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Proposed Exelon Deal's Effect On Electricity Rates In Dispute

Exelon Generation

Illinois lawmakers are considering whether to approve an energy deal on behalf of Exelon. Without it, the power company says it will close nuclear plants in Clinton and the Quad Cities.

Exelon says there are about 1,500 workers between the two plants, plus thousands of other local jobs that would be affected. Vice President David Fine says the average ComEd residential customer would see her bill go up by less than 25 cents a month over the 10 years of the deal. "And in the first couple years," Fine says, "we anticipate there'll actually be a savings — a rate decrease."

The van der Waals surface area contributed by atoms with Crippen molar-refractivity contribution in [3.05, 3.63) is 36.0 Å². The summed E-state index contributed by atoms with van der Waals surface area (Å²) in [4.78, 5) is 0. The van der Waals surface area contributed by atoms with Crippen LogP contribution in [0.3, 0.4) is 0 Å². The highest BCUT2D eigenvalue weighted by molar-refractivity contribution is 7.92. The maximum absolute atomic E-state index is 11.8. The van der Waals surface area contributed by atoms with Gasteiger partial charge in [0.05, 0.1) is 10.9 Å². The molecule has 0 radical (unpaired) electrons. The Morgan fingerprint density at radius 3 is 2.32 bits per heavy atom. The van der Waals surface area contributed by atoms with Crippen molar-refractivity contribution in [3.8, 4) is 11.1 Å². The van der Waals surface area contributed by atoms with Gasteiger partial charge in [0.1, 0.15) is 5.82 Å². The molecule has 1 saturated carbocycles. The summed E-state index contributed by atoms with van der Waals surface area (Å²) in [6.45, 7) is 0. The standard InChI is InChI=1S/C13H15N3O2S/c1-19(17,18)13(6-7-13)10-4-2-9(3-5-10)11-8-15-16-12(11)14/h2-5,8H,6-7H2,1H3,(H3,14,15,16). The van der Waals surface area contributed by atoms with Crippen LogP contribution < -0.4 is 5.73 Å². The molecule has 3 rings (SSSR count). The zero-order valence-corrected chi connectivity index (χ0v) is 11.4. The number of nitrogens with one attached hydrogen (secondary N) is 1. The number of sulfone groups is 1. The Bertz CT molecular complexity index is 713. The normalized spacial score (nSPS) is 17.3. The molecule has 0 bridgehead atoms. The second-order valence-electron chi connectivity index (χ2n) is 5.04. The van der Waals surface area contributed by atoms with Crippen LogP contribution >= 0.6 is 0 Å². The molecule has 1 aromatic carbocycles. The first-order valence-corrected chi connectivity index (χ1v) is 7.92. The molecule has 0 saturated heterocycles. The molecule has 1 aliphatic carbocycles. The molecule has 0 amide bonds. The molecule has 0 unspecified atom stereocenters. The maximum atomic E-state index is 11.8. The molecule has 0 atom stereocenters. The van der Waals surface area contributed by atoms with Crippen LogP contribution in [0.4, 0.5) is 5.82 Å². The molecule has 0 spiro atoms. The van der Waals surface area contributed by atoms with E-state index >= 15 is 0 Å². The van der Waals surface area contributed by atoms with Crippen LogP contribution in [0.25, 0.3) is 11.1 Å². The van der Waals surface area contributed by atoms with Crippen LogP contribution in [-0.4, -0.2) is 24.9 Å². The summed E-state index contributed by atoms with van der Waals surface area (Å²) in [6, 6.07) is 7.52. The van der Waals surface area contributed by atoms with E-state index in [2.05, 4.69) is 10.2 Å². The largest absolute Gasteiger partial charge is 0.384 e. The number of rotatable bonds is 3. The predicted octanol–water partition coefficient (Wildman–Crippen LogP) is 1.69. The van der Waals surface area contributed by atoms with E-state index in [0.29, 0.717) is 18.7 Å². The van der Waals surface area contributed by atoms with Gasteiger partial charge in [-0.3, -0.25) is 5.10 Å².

But Julie Vahling of AARP says this is "possibly one of the largest utility rate hikes" in American history. "The billions in profits that Exelon and Commonwealth Edison continue to report are reason enough that consumers should not be asked to bail these successful corporations out."  

Also opposed to the proposal are energy-intensive industries such as chemical and manufacturing plants.  They say it would jack up their costs, undercutting an advantage to operating in Illinois.  

Brian Mackey formerly reported on state government and politics for NPR Illinois and a dozen other public radio stations across the state. Before that, he was A&E editor at The State Journal-Register and Statehouse bureau chief for the Chicago Daily Law Bulletin.
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